WitCH 22 (inflection points)

WitCH 23 (speed functions)

WitCH 24 (functional equations)

WitCH 25 (probability distributions)

WitCH 26 (function composition)

WitCH 27 (function composition – UPDATED 15/06/20)

WitCH 28 (trig graphs)

WitCH 29 (inverse derivatives – UPDATED 19/06/20)

WitCH 30 (Eddie Woo)

WitCH 31 (function composition)

WitCH 32 (PISA)

WitCH 33 (probability distributions)

WitCH 34 (numeracy guide – added 05/02/20)

WitCH 35 (vector resolutes – added 14/02/20 – UPDATED 16/02/20)

WitCH 36 (integration by substitution – added 21/04/20)

WitCH 37 (complex argument – added 11/05/20 – UPDATED 20/05/20)

WitCH 38 (stationary points – added 20/06/20)

WitCH 33: Below Average

We’re not actively looking for WitCHes right now, since we have a huge backlog to update. This one, however, came up in another context and, after chatting about it with commenter Red Five, there seemed no choice. The following 1-mark multiple choice question appeared in 2019 Exam 2 (CAS) of VCE’s Mathematical Methods. The problem was to determine Pr(X > 0), the possible answers being

A. 2/3      B. 3/4      C. 4/5      D. 7/9      E. 5/6

Have fun.

Update (04/07/20)

Who writes this crap? Who writes such a problem, who proofreads such a problem, and then says “Yep, that’ll work”? Because it didn’t work, and it was never going to. The examination report indicates that 27% of students gave the correct answer, a tick or two above random guessing.
We’ll outline a solution below, but first to the crap. The main awfulness is the double-function nonsense, defining the probability distribution \boldsymbol{f} in terms of pretty make the same function \boldsymbol{p}. What’s the point of that? Well, of course \boldsymbol{f} is defined on all of \boldsymbol{R} and \boldsymbol{p} is only defined on \boldsymbol{[-a,b]}. And, what’s the point of defining \boldsymbol{f} on all of \boldsymbol{R}? There’s absolutely none. It’s completely gratuitous and, here, completely ridiculous. It is all the worse, and all the more ridiculous, since the function \boldsymbol{p} isn’t properly defined or labelled piecewise linear, or anything; it’s just Magritte crap. 
To add to the Magritte crap, commenter Oliver Oliver has pointed out the hilarious Dali crap, that the Magritte graph is impossible even on its own terms. Beginning in the first quadrant, the point \boldsymbol{(b,b)} is not quite symmetrically placed to make a 45^{\circ} angle. And, yeah, the axes can be scaled differently, but why would one do it here? But now for the Dali: consider the second quadrant and ask yourself, how are the axes scaled there? Taking a hit of acid may assist in answering that one.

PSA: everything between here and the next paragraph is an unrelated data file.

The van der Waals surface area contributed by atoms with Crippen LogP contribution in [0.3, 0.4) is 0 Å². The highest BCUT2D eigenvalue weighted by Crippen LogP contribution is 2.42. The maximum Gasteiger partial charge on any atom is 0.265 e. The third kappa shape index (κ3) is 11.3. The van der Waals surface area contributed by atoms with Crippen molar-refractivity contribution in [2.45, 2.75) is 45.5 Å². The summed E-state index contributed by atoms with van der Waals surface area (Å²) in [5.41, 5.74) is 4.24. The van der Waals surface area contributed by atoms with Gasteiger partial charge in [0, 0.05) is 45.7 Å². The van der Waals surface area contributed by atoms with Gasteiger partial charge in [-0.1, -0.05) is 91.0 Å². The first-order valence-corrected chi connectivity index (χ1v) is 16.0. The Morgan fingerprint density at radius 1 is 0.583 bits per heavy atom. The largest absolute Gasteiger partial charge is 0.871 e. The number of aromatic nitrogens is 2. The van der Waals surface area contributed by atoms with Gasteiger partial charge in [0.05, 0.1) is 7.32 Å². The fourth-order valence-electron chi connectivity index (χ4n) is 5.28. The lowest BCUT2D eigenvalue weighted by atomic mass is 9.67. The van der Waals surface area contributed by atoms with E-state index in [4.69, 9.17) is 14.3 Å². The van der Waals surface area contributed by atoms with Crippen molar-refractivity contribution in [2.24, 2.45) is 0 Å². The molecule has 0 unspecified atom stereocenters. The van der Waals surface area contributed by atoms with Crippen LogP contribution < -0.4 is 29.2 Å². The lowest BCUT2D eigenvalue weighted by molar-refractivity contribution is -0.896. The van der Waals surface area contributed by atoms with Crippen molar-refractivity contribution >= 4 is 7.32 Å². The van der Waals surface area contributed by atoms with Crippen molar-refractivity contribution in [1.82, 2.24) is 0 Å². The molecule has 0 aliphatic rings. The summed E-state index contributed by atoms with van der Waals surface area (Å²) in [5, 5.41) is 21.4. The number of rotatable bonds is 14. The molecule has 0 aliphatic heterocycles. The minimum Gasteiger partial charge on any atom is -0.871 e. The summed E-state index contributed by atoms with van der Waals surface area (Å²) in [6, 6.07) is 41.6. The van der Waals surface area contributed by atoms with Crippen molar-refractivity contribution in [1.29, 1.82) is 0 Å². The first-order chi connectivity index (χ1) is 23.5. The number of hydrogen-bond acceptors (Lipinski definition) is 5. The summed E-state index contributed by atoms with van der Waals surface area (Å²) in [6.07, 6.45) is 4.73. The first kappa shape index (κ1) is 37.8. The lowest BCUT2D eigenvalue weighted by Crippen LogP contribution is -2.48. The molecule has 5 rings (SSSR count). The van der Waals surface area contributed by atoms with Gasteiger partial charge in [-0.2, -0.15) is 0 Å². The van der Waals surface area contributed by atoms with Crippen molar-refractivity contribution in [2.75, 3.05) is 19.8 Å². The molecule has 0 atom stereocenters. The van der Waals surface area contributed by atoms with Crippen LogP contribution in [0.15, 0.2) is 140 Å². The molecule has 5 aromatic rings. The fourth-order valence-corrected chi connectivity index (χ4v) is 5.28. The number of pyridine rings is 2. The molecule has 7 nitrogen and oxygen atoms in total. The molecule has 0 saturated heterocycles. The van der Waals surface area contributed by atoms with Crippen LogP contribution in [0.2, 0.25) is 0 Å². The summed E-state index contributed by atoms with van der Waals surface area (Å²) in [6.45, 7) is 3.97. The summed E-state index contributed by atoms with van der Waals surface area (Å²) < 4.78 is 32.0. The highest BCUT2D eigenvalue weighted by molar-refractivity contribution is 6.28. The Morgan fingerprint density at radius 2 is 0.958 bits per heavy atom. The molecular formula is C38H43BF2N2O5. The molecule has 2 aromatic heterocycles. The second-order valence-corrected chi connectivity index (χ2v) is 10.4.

Now, finally to the problem. As we indicated, the problem itself is fine, its just weird and tricky and hellishly long. And worth 1 mark. 
As commenters have pointed out, the problem doesn’t have a whole lot to do with probability. That’s just a scenario to give rise to the two equations, 
1) \boldsymbol{a^2 \ +\ \frac{b}{2}\left(2a+b\right) = 1} \qquad      \mbox{(triangle + trapezium = 1).}
2) \boldsymbol{a + b = \frac43} \qquad           \mbox{( average = 3/4).}
The problem is then to evaluate
*) \boldsymbol{\frac{b}2(2a + b)} \qquad \mbox{(trapezium).}
or, equivalently, 
**) \boldsymbol{1 - a^2 \qquad} \mbox{(1 - triangle).}
The problem is tricky, not least because it feels as if there may be an easy way to avoid the full-blown simultaneous equations. This does not appear to be the case, however. Of course, the VCAA just expects the lobotomised students to push the damn buttons which, one must admit, saves the students from being tricked.
Anyway, for the non-lobotomised among us, the simplest approach seems to be that indicated below, by commenter amca01. First multiply equation (1) by 2 and rearrange, to give
3) \boldsymbol{a^2 + (a + b)^2 = 2}.
Then, plugging in (2), we have 
4) \boldsymbol{a^2 = \frac29}.
That then plugs into **), giving the answer 7/9. 
Very nice. And a whole 90 seconds to complete, not counting the time lost making sense of all the crap.